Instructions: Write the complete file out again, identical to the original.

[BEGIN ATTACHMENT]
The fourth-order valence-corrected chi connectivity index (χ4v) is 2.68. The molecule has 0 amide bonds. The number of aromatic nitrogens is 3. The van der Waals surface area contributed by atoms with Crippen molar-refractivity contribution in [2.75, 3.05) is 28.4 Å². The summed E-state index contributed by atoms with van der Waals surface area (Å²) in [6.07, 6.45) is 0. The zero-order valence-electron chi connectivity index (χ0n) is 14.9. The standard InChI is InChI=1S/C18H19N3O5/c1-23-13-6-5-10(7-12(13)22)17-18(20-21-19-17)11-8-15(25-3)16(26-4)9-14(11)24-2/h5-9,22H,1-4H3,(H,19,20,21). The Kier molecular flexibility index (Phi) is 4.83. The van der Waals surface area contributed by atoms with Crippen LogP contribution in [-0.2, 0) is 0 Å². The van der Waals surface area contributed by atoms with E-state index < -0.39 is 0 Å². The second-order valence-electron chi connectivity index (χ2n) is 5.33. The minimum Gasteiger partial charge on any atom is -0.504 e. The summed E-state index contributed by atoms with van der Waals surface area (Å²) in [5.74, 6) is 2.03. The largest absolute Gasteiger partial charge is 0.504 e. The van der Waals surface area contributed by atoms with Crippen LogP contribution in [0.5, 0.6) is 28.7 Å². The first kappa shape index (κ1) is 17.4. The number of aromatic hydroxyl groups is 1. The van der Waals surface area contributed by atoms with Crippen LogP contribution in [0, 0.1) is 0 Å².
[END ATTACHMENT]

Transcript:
The fourth-order valence-corrected chi connectivity index (χ4v) is 2.68. The molecule has 0 amide bonds. The number of aromatic nitrogens is 3. The van der Waals surface area contributed by atoms with Crippen molar-refractivity contribution in [2.75, 3.05) is 28.4 Å². The summed E-state index contributed by atoms with van der Waals surface area (Å²) in [6.07, 6.45) is 0. The zero-order valence-electron chi connectivity index (χ0n) is 14.9. The standard InChI is InChI=1S/C18H19N3O5/c1-23-13-6-5-10(7-12(13)22)17-18(20-21-19-17)11-8-15(25-3)16(26-4)9-14(11)24-2/h5-9,22H,1-4H3,(H,19,20,21). The Kier molecular flexibility index (Phi) is 4.83. The van der Waals surface area contributed by atoms with Crippen LogP contribution in [-0.2, 0) is 0 Å². The van der Waals surface area contributed by atoms with E-state index < -0.39 is 0 Å². The second-order valence-electron chi connectivity index (χ2n) is 5.33. The minimum Gasteiger partial charge on any atom is -0.504 e. The summed E-state index contributed by atoms with van der Waals surface area (Å²) in [5.74, 6) is 2.03. The largest absolute Gasteiger partial charge is 0.504 e. The van der Waals surface area contributed by atoms with Crippen LogP contribution in [0.5, 0.6) is 28.7 Å². The first kappa shape index (κ1) is 17.4. The number of aromatic hydroxyl groups is 1. The van der Waals surface area contributed by atoms with Crippen LogP contribution in [0, 0.1) is 0 Å².